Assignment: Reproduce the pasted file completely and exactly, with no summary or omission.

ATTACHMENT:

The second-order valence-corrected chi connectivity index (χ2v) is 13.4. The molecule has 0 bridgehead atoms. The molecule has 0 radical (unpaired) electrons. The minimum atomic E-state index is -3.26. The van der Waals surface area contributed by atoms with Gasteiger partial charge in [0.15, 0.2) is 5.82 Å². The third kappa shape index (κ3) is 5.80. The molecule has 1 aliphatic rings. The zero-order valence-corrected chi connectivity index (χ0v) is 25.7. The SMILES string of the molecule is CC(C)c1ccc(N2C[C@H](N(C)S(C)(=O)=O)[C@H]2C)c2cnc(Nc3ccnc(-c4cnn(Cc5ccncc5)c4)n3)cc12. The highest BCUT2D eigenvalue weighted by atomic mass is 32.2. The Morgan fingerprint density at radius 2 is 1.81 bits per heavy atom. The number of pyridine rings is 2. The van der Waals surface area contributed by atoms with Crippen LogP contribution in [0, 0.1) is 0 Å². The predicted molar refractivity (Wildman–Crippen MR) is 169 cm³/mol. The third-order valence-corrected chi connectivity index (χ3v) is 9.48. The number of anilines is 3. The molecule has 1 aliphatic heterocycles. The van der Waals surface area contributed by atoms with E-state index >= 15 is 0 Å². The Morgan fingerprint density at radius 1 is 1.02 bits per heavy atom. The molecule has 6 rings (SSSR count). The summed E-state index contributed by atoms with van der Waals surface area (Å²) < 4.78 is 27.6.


The second-order valence-corrected chi connectivity index (χ2v) is 13.4. The molecule has 0 bridgehead atoms. The molecule has 0 radical (unpaired) electrons. The minimum atomic E-state index is -3.26. The van der Waals surface area contributed by atoms with Gasteiger partial charge in [0.15, 0.2) is 5.82 Å². The third kappa shape index (κ3) is 5.80. The molecule has 1 aliphatic rings. The zero-order valence-corrected chi connectivity index (χ0v) is 25.7. The SMILES string of the molecule is CC(C)c1ccc(N2C[C@H](N(C)S(C)(=O)=O)[C@H]2C)c2cnc(Nc3ccnc(-c4cnn(Cc5ccncc5)c4)n3)cc12. The highest BCUT2D eigenvalue weighted by atomic mass is 32.2. The Morgan fingerprint density at radius 2 is 1.81 bits per heavy atom. The number of pyridine rings is 2. The van der Waals surface area contributed by atoms with Crippen LogP contribution in [0, 0.1) is 0 Å². The predicted molar refractivity (Wildman–Crippen MR) is 169 cm³/mol. The third-order valence-corrected chi connectivity index (χ3v) is 9.48. The number of anilines is 3. The molecule has 1 aliphatic heterocycles. The van der Waals surface area contributed by atoms with E-state index >= 15 is 0 Å². The Morgan fingerprint density at radius 1 is 1.02 bits per heavy atom. The molecule has 6 rings (SSSR count). The summed E-state index contributed by atoms with van der Waals surface area (Å²) < 4.78 is 27.6.